ListEnumerator listEnumerator = List::create(InventLocation::standardLookupFields()).getEnumerator();

        while (listEnumerator.moveNext())
        {
            sysTableLookup.addLookupfield(fieldName2id(tableNum(InventLocation), listEnumerator.current()));
        }

        sysTableLookup.parmQuery(InventLocation::standardLookupBySiteIdQuery(_inventSiteId));
        sysTableLookup.performFormLookup();
    }
}

Lookups is one of the common examples, where people might was a complete replacement of the standard logic. Note that by definition that means only one of the ISV solutions can replace it. If two attempt to accept() the result, an error will be shown.
That would typically mean that a logical conflict exists between the two ISV solutions, and the VAR would need to decide which ones to use, or make it configurable somehow.

Now, let's try to see what could be done with the new attribute, if Microsoft were to apply it on this method.

public class InventLocation extends common
{
    [Replaceable]
    public static void lookupBySiteIdAllTypes(FormStringControl _ctrl, InventSiteId _inventSiteId)
    {
        SysTableLookup sysTableLookup = SysTableLookup::newParameters(tableNum(InventLocation), _ctrl);
        ListEnumerator listEnumerator = List::create(InventLocation::standardLookupFields()).getEnumerator();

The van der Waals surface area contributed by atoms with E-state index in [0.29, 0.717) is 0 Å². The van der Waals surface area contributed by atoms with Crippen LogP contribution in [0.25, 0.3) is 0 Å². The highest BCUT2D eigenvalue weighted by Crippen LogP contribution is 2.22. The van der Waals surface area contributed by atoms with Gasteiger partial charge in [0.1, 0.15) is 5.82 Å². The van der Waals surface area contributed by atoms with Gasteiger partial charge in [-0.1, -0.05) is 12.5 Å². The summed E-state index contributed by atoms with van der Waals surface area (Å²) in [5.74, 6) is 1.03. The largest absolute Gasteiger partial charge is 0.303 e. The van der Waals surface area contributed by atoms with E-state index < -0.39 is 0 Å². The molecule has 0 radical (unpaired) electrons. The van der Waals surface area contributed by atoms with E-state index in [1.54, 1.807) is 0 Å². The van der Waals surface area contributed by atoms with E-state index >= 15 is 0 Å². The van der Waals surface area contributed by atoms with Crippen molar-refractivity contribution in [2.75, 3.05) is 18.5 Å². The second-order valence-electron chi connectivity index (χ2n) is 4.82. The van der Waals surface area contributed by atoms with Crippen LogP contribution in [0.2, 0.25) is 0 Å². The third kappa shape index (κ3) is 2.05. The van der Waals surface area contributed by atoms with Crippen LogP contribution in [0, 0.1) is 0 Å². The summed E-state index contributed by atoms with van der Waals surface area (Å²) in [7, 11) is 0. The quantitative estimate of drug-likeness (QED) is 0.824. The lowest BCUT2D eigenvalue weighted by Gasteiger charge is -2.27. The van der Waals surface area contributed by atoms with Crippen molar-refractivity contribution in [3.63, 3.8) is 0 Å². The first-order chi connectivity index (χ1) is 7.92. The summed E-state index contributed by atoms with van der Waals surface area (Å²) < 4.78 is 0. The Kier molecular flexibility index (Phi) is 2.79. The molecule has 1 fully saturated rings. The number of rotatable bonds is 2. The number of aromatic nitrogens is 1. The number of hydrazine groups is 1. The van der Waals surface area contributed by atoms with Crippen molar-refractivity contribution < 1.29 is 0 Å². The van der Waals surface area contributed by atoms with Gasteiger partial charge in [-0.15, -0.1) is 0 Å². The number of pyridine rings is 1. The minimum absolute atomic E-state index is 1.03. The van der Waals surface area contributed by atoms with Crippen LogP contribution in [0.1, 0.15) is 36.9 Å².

while (listEnumerator.moveNext())
        {
            sysTableLookup.addLookupfield(fieldName2id(tableNum(InventLocation), listEnumerator.current()));
        }

        sysTableLookup.parmQuery(InventLocation::standardLookupBySiteIdQuery(_inventSiteId));
        sysTableLookup.performFormLookup();
    }
}

The ISV can now in his model wrap this method in an augmentation class, provide his own implementation, and avoid calling next():

Important. 
We recommend to always make the call conditional, so that your own logic that is not calling next is only invoked for your specific case. This will make you a good citizen, that can co-exist with other ISV solutions also wrapping the same method.


[ExtensionOf(tableStr(InventLocation))]
public final class MyPU11InventLocationTable_Extension
{
    public static void lookupBySiteIdAllTypes(FormStringControl _ctrl, InventSiteId _inventSiteId)
    {
        const str MySpecialWarehouseCtrlName = 'MySpecialWarehouseCtrl';
        if (!_inventSiteId || _ctrl.name() == MySpecialWarehouseCtrlName)
        {
            // Your own logic
            _ctrl.performTypeLookup(extendedTypeNum(InventLocationId));
        }
        else
        {
            next lookupBySiteIdAllTypes(_ctrl, _inventSiteId);
        }
    }
}

Pretty easy and neat, huh?

Missing an extension point? Log it!

Again, remember, that in order to skip calling next, the method needs to be marked by Microsoft as Replaceable.
If you need a particular method to be Replaceable, or if you in general need an extension point that is not available in the latest available release, please follow the instructions outlined here to create an extensibility request for us.


Links


To review the list of features included in Platform update 11, see the What's new or changed topic and refer to the KB article for details about the customer found bug fixes included in this update.

Development Tutorial: Extensibility: Adding a table display/edit method and showing it on a form in PU11

In my previous post I described the capabilities of the Dynamics 365 FOE platform update 10, when it comes to working with display/edit methods.